Sunday, May 25, 2003

Another New England Writer Kisses Up To Clemens

I am so sick of hearing about Clemens, and the last thing I want to do is to continue the conversation. His history with the Red Sox has been rehashed so many times, you would think that by now the press would get it right. I let a story in the Globe pass by the other day, but this one is on ESPN, and I couldn't resist ripping it to shreads.

The story is written by Sean McAdam ( Is is so full of half-truths that it is amazing ESPN would have anything to do with it. As McAdam says "But had Duquette looked closer -- or more objectively -- he would have found some explanations for Clemens' blue period with the Red Sox." Alright Sean, let's be objective.

This is what Sean terms as the "evidence".

Part 1: Changes for Roger

An "unnamed Sox official" says Roger was in a "transition phase" during the last four years of his Sox contract. John Marzano says, in reference to the split-finger fastball, that "it took him a while to command that pitch".

McAdams is doing a story about Clemens' last four years in Fenway, and as his "objective evidence", the only source he quotes in the entire article is former Red Sox backup catcher John Marzano. Feeling that ANY catcher will give an argument about a pitcher the air of authority, McAdams doesn't tell the readers that while Clemens' last four years with the Red Sox was 1993-1996. Marzano's last game with the Red Sox was in 1992. In other words, he wasn't there.

This is evidence of what? Is McAdam trying to say that the Red Sox should have known that after four years, Clemens was finally going to turn that around, and learn how to throw that pitch effectively?

2. Clemens Always Worked Just As Hard

Unnamed official: "I never saw a drop in his intensity."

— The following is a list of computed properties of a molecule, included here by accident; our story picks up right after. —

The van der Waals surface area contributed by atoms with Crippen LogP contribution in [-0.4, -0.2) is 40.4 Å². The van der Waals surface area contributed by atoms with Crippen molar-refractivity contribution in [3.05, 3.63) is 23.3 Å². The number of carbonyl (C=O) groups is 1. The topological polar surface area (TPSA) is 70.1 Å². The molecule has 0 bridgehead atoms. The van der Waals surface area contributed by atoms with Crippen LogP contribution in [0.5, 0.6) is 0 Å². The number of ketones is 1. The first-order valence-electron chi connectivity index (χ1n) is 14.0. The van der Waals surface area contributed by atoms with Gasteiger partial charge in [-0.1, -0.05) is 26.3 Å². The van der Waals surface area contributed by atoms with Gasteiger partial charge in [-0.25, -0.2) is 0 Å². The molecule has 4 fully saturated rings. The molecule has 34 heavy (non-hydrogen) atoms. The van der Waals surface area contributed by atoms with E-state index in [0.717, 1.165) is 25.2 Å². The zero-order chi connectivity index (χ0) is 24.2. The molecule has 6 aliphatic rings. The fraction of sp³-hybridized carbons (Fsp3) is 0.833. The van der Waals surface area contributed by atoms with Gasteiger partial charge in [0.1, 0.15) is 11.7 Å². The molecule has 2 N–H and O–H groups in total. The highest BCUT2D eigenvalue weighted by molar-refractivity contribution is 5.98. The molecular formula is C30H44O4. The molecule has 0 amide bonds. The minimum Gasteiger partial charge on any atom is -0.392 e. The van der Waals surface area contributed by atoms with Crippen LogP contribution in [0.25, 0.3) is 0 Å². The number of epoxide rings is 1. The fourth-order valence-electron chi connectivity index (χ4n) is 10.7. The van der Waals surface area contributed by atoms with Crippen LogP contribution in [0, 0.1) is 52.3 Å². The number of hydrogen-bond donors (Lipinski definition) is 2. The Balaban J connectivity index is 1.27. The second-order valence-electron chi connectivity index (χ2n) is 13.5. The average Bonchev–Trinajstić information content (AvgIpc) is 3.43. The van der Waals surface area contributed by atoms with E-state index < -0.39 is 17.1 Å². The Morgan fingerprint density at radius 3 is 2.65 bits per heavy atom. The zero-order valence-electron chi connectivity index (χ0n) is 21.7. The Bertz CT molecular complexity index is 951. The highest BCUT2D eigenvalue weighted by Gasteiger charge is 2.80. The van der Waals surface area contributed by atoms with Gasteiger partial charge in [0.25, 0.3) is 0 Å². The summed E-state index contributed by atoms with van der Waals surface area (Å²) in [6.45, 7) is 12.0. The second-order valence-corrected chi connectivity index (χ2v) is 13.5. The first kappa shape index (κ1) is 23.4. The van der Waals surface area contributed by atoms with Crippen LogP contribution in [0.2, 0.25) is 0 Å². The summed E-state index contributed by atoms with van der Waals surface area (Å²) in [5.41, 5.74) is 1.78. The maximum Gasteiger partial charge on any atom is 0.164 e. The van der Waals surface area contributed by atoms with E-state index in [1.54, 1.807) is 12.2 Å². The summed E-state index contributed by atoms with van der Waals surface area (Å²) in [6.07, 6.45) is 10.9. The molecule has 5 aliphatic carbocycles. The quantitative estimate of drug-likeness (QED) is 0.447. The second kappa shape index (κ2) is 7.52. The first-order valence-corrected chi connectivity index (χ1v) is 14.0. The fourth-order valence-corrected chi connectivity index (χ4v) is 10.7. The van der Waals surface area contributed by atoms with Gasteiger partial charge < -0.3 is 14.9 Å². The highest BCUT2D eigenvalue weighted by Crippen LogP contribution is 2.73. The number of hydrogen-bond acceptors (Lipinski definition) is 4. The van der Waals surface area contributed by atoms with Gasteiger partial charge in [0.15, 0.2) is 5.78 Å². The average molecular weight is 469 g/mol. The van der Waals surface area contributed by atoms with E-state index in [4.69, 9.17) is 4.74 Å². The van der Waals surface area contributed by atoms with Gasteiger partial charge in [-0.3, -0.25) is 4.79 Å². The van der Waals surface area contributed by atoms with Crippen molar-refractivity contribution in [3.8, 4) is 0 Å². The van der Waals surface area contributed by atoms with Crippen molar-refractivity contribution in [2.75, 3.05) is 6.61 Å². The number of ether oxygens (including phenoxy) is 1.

Marzano: "We took long runs by the Charles, and early in the morning during Spring training."

This is laughable as an example of objective evidence of Roger working just as hard during his final years with the Red Sox as he did with the Blue Jays and Yankees.

3. Poor Support

Here at least, McAdam tries to use some numbers, blaming blown leads and poor run production for part of Roger's problems. But he never mentions that Roger played on some pretty bad teams before that, and it never seemed to bother him.

Sox winning %, 1989-92 .506
Roger's .664

Sox winning %, 1993-1996 .542
Roger's .506

Jay's and Yanks, 1997-00 .539
Roger's .690

Roger's team's had a higher winning percentage those last four years with the Sox than the four immediately before and after. He had his worst winning percentage during those same years.

But won-loss stats aren't always meaningful. Here's ERA +:

89-92 132, 211, 164, 175
93-96 105, 177, 115, 142
97-00 226, 176, 97, 137

Would the Sox have benefited from signing Roger? Sure. Would they still have gone after Pedro? Who knows? But here's the big question that doesn't seem to get asked: What would Theo have done?

I'm guessing that current Sox management, faced with the same situation, might have done exactly what Duquette did, just a little more diplomatically. Pedro's dedication has never been an issue, although his health has, and you don't see the Sox rushing to give him a long term deal.

I wish the press would get off Duquette's back already.


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